In addition to unloading, delivery and application equipment, many auxiliaries are available to help develop a complete integrated dispensing solution for your adhesives and sealants.
One of the most prevalent concerns when bonding materials is how to get a strong bond between mismatched substrate surfaces. Generally, when bonding like materials, there are adhesives available that will strongly bond the two surfaces at the interface of the substrates. However, in many manufacturing scenarios the need to bond different materials with very dissimilar physical and chemical properties frequently arises. For example, a reasonably rigid material such as polycarbonate (PC) may need to be bonded to a more elastic polyethylene (PE) material. Since the chemical makeup of these materials is quite different, they will tend to bond differently to various adhesives. A certain adhesive may bond well to the PC, but not well – if at all – to the PE, and vice versa.
There are methods to chemically treat the surface of one or both of the materials using primers, solvent cleaners or degreasers. While many of these chemical methods work quite well, they require the use of materials that may expose the manufacturer to dangerous or toxic matter. Such materials may also require expensive or time-consuming disposal methods. Most importantly, many toxic or dangerous materials cannot be used in the manufacture of medical devices that are implanted in the human body.
Other mechanical means, such as sanding or corona/flame treating, are also used to get a strong adhesive bond. However, of all the surface treatment methods, plasma has a proven application and manufacturing history helping bond dissimilar materials including metals and various plastics. It can reduce manufacturing time and costs by potentially eliminating the need for primers. Stronger bonds from plasma can be a combination of several plasma processes. Depending on the process gas selected, plasma can clean, activate and roughen the surface to optimize the strength and quality of the bond by enhancing the physical and chemical aspects of the bond.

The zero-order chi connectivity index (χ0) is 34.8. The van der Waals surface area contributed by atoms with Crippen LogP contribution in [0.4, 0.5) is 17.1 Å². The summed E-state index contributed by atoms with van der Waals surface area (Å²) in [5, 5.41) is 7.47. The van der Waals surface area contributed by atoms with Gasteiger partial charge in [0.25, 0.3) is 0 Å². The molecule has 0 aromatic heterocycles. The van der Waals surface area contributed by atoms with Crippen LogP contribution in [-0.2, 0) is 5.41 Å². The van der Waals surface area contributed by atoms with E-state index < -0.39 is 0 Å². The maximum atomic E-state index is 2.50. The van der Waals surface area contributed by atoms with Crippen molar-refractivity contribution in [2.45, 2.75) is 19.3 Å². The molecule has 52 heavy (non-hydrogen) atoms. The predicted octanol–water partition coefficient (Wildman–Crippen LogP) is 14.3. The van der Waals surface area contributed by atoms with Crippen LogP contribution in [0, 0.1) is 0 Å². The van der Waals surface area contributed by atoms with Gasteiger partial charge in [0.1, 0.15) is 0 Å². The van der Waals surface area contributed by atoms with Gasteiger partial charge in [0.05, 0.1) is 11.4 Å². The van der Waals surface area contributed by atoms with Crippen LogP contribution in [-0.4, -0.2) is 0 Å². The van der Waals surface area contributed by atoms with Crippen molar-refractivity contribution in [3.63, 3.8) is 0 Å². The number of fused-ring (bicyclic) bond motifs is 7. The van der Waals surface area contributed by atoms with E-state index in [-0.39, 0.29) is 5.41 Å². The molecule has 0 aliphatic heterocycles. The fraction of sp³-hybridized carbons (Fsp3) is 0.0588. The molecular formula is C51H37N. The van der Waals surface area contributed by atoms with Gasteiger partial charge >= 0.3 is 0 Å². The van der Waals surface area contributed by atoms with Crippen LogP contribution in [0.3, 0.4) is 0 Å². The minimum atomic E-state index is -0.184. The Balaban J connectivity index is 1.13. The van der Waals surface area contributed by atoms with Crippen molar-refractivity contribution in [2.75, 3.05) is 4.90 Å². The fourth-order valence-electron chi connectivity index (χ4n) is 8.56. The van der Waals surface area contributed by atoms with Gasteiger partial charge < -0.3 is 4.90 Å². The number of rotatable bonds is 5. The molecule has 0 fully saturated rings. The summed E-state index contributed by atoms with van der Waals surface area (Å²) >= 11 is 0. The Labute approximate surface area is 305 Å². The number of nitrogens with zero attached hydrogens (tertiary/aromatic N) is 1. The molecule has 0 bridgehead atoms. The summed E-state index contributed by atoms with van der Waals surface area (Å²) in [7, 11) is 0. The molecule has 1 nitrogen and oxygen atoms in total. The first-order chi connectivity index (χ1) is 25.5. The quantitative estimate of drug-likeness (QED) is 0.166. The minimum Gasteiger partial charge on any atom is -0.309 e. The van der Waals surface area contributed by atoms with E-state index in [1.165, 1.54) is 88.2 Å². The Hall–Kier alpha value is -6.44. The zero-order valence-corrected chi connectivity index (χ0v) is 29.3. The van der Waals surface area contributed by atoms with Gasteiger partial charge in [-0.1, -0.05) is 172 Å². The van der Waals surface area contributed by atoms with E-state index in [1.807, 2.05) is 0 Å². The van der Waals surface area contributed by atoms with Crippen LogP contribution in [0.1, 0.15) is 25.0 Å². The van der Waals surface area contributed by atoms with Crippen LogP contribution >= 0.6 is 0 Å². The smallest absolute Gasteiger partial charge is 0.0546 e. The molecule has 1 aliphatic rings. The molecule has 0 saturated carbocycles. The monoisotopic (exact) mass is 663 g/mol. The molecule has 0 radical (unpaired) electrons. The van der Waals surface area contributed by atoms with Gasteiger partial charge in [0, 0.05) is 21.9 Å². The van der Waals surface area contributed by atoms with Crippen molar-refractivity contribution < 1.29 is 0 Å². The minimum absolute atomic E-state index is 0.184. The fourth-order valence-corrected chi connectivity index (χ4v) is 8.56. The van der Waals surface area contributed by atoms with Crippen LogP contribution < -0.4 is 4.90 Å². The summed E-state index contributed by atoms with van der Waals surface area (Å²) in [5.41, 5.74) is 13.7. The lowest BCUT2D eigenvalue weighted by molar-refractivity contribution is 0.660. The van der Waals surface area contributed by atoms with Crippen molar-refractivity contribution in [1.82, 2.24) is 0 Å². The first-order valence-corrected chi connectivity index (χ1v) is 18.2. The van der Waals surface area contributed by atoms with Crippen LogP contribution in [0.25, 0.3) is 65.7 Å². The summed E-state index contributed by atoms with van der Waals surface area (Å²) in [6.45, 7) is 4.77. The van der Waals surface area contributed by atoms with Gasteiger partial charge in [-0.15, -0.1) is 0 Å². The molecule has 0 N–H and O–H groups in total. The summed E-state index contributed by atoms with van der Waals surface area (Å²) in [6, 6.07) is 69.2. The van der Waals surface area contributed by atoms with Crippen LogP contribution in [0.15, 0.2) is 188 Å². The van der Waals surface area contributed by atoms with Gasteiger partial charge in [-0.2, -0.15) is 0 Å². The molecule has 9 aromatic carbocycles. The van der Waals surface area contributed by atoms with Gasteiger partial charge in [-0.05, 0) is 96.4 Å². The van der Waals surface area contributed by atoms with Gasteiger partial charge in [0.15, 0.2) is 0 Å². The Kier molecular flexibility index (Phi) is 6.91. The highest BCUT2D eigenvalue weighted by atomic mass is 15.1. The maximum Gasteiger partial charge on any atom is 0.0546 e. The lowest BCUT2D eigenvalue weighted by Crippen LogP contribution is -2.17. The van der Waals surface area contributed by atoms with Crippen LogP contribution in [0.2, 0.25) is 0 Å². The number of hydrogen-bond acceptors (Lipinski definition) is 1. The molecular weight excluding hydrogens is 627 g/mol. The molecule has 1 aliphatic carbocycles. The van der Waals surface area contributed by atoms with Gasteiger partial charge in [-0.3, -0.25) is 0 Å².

Adhesives and sealants all require curing after application. As production requirements for faster turnaround, increased line speeds, greater productivity and improved efficiency have become more demanding, manufacturers are increasingly looking for the best curing solution.
Ovens and EB/IR methods can be employed to provide adequate curing of a substrate. However, ultraviolet (UV) curing systems are emerging as the most reliable, durable and cost-effective for a wide range of products. Whether the product is wood, plastic, glass or other heat-sensitive substrate, UV curing systems deliver greater application flexibility with a range of precisely focused and flood reflector geometries. They emit no ozone. Dichroic-coated temperature stable glass reflectors provide cooler operation, and no internal gasketing virtually eliminates the possibility of arcing.
Foaming systems produce homogenous foam material by mixing inert gas with typical flowable sealants. The gas expands to create a closed-cell foam as the material is manually or robotically applied to components. As a result, foaming systems typically deliver 40-50 percent gas content of mixture, providing economical material usage, faster cure time of materials and reduced gasket weight.
The system processes and dispenses a variety of high-performance materials, including silicones, urethanes and plastisols at elevated or ambient temperatures. No chemicals are used in the foaming process so foamed sealants retain their basic physical properties, such as temperature and chemical resistance. The gas content of the foamed material can be adjusted to control material durometer, compression set resistance and flexibility.